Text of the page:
Climate change, often called global warming, is the increase in atmospheric temperature caused by carbon dioxide emissions and heat trapping gasses. Climate change is far-reaching and damages the quality of life of humans and animals. Food security is at risk, people’s well-being is decreased, animals are dying at a faster rate than ever, and the rising sea levels accompanied by the dying coral reefs are making coastal areas more and more dangerous to live in. Humans are contributing to this problem by continually burning fossil fuels at an alarming rate and increasing the rate at which other greenhouse gases are released into the atmosphere.
Objectives of this study:
This article is designed to get firsthand accounts from people who have been to areas directly affected by climate change. Glaciers all over the world including New Zealand and Glacier National Park are melting, California is seeing some of its worst droughts on record, coral reefs are dying, and China’s industrial make up is creating smog that damages the atmosphere and the people in it. My goal is to talk to people who have been to areas such as these and to get first-hand accounts of the effects of climate change. This will hopefully serve as a call to action to not only politicians, but also the everyday person, that we as humans need to step up against climate change.
China concerns health issues in relation to climate change:
Smog, defined as “fog or haze combined with smoke and other atmospheric pollutants”, is raising eyebrows and sounding alarms to not only China’s population, but the world. China has been plagued by smog and bad pollution as a result of their industrial make up and fossil fuel burning habits. The rampant pollution is not only bad for everybody’s health, but it is also a problem relating to global warming. Worrying scientists fear that China’s smog and pollution will accelerate global warming effects. China is already the world’s second highest producer of greenhouse gases and it doesn’t look like that will slow anytime soon. Coal production is set to increase; contributing to the rising temperatures and melting of the Tibetan plateau glacier (see most recent blog post to read up on the Tibetan plateau glacier, specifically Mt. Cook).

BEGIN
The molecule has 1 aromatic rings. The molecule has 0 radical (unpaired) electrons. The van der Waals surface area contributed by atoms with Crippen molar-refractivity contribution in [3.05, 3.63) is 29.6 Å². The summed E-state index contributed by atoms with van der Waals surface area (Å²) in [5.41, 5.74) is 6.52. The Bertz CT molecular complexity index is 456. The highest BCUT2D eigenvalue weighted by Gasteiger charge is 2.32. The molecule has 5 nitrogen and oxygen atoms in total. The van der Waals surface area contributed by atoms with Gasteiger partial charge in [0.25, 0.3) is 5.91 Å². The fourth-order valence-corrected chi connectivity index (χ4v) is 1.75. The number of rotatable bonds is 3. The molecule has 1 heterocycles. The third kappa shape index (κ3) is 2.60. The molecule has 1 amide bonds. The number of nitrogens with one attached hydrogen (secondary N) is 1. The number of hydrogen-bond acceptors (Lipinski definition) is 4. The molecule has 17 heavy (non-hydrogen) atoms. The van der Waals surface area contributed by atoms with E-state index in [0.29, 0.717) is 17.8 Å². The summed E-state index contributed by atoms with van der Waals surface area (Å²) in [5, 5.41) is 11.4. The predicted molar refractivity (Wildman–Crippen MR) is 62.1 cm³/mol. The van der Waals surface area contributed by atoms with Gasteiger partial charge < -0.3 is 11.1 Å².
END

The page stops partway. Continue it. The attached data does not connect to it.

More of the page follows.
Danny Reardon had the opportunity to study abroad in China while attending University in Chicago I asked him to write about his experience with smog and how it affects everyday life in China. Danny writes –
“Last semester I spent a semester studying abroad in Beijing, China. Before arriving I, like every other student going there, had heard the warnings about pollution in China. However, while I did expect pollution to be a problem, I never expected it to be as bad as it was. Upon first arriving everything seemed normal and it appeared that the pollution warnings were unjustified. Yet, little did I know in the coming weeks that would all change. The pollution quickly became visible and exercising outside became worrisome. Depending on the day all it took was ten minutes for me to become lightheaded (I run every day). Some days were so bad that it was not safe to be outside for longer than ten minutes. During stretches of really bad days many people began to develop a cough or sore throat that would last close to a month. Almost all people were more tired than normal due to oxygen deprivation. I took a nap basically everyday last semester compared to about five this semester. One day it was so bad that all schools k-12 were closed in Beijing. Towards the end of my trip it was commonplace to walk outside and see a majority of people wearing masks, making it look like a warzone. That being said, not every day was bad. There were very beautiful days too. However, in one semester I learned the valuable lesson of what it is like to live a day without clean air. It took one day with pollution for me to realize that I should not take clean air for granted as so many people do every day. Clean air should be a guaranteed right to all people and not something that has to be earned. A healthy environment should be a guaranteed right to all people born on this planet. People everywhere, especially politicians, need to realize this truth and work towards combating the problems that our planet already faces before it becomes impossible to fix and every person must walk around wearing a mask.”
From above Danny Reardon writings – My favorite quote from Danny is “a healthy environment should be a guaranteed right to all people and not something that has to be earned” because I think it stands as a call to action to get this problem under control. All humans deserve a healthy environment and that is something that politicians and world leaders cannot overlook.